News Article

First Impressions: And Yet It Moves

Posted by James Newton

We take this gravity puzzler for a spin

And Yet It Moves is heading to WiiWare, fresh from its critically-acclaimed PC appearance, so we were naturally curious how it would stack up on the Wii.

If you've not played the PC demo yet, here's a brief summary to get you up to speed. And Yet It Moves is a side-scrolling platform game that puts you in control of a Fido Dido-like chap who, handily, possesses the ability to rotate the world in which he lives, affecting the gravity. Can't get up a steep slope? Flip the world and it becomes a floor. Need to smash a wall? Drop a rock on it.

It's an engaging concept and one that naturally lends itself to mind-bending puzzles and extremely crafty level design, but the Wii Remote control takes some getting used to. Tilting the Remote brings up an onscreen dial showing you the tipping point, so there's almost no chance of turning the world accidentally, and there's something undeniably pleasing about flipping the world with just a Remote. As the game gets progressively more difficult, however, it becomes tough to pull off the kind of quick rotations needed, but thankfully Broken Rules has provided three alternate control schemes: two with Nunchuk and one Classic Controller mode, all of which act quicker than standard Remote.

The game is a very faithful port of the PC original, with the torn paper aesthetic transferring well. In fact, we were hard pressed to tell any differences between the two visually, with few of the fuzzy edges that can plague WiiWare titles. Some enemies and objects can appear indistinct from time to time: it took us a good few minutes to realise one enemy is a hamster with horns glued on. Torn paper outlines around key objects mean you'll rarely be ambushed, however.

Our brief time with the game was enough to convince us that Broken Rules is capable of transferring the PC original's innovative look and gameplay to WiiWare. It's worth saying at this point that the screenshots around this article are from the PC original as we haven't yet received shots of the WiiWare conversion, although the two are very similar graphically.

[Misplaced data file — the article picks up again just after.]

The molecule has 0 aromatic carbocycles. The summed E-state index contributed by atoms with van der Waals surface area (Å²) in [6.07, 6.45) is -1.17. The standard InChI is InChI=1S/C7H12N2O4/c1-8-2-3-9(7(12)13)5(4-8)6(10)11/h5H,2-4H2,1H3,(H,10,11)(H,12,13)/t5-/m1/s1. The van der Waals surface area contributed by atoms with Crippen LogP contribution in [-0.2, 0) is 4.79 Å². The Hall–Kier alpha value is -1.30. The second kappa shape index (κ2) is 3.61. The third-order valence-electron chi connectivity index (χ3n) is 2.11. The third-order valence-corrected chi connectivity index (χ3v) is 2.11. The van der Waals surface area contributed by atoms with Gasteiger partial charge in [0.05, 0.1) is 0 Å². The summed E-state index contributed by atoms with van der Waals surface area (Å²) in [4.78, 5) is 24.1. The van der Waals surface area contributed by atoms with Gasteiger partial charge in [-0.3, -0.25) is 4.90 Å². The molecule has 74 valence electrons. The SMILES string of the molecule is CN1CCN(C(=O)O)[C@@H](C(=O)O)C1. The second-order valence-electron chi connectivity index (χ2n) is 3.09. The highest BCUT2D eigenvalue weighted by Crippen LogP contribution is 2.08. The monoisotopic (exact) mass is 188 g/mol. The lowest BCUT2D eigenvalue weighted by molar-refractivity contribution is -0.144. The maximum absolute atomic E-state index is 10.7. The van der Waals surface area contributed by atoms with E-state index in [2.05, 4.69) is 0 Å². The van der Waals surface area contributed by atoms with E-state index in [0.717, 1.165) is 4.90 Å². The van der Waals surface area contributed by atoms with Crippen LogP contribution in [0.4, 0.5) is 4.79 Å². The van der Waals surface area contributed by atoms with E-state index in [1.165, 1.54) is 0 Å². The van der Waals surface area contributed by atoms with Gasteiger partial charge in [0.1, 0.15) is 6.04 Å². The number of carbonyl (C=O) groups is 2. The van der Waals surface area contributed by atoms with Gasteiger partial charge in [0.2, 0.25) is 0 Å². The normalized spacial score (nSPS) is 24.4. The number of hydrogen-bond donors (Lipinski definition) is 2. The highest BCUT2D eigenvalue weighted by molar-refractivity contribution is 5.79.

Although we have reservations about the Remote control scheme, the alternative methods on offer are far smoother, and should help to make this a platform puzzler that's as fun as it is frustrating.

From the web

Game Screenshots

User Comments (25)



JayArr said:

I've been waiting for this game for quite awhile. Classic Controller option is a nice touch, thank you!



bro2dragons said:

eagerly anticipating this one. looks like by the end of the year, WiiWare should be the go-to platform for sidescrollers.




The PC version recieved mixed reviews apparantly so I'll need an NL revw to decide whether to get this. Sounds my kinda thang from the impressions



nasachi said:

i'm really looking forward to this

love my Wii for these extraordinary games i don't get on my HD-consoles



Machu said:

I played the demo on PC and just couldn't like it, as much as I tried. I kept getting myself squished!



Vendetta said:

Some people actually dig on that, 'Chu.

I bet the Wii controls will be greater than the PC controls (which I haven't tried, by the way).



pixelman said:

Looks interesting, but I don't like the art style and the gameplay certainly isn't wow'ing me.



Machu said:

@V: Yeah I never have much patience with demo's, very throw away. I imagine I will enjoy it more using the nunchuk n mote, plus I can sit on the sofa.

The concept does intrigue me, I look forward to a review.



KrazyKain said:

Played this on PC a long time ago when it was just a technology demo.. I freaking loved it.. day one download



HolyMackerel said:

Just FYI, this game is on major sale until Friday (19 Feb, 2010) for PC and Mac at (the store was set up by the original developers). For $20 you can get And Yet It Moves, Auditorium, Aztaka, Eufloria, Machinarium and Osmos (usual total is $85).



vherub said:

I played through the pc version, and enjoyed it. Too bad wiimote seems slow for turning and will have to probably use a control instead.



CoffeeWithGames said:

These type of games give me hope for the game industry. Seeing old concepts(2d platformer), with new twists(turning the world), I think shows the developers are putting a lot of time/effort in the level design and game-play.



Vinsanity said:

hoping for a timely release on wiiware. The service needs a great game like this, and i refuse to buy this on PC because - lets be honest here - it's a platformer and platformers need control pads. Unless it's an RTS or MMO, it controls better on a control pad.



BulbasaurusRex said:

Sorry, but I don't want to think that much while playing a platformer. I only like strategy like that in genres where I can take my time without worrying about something killing me or otherwise making me lose like turn-based strategy, turn-based RPGs, board and card games, and stops in play in sports games. For the same reason, I don't like real-time strategy games or fighting games with really complicated movesets. Trivia games and brain training games are exceptions, as you only have to come up with a specific right answer instead of coming up with a strategy that has no specific right or wrong answer and whose successfullness varies based on what human or CPU opponents/obstacles do.



b_willers said:

Only just got around to playing Braid, best game for a long time! Am very interested in this game also.

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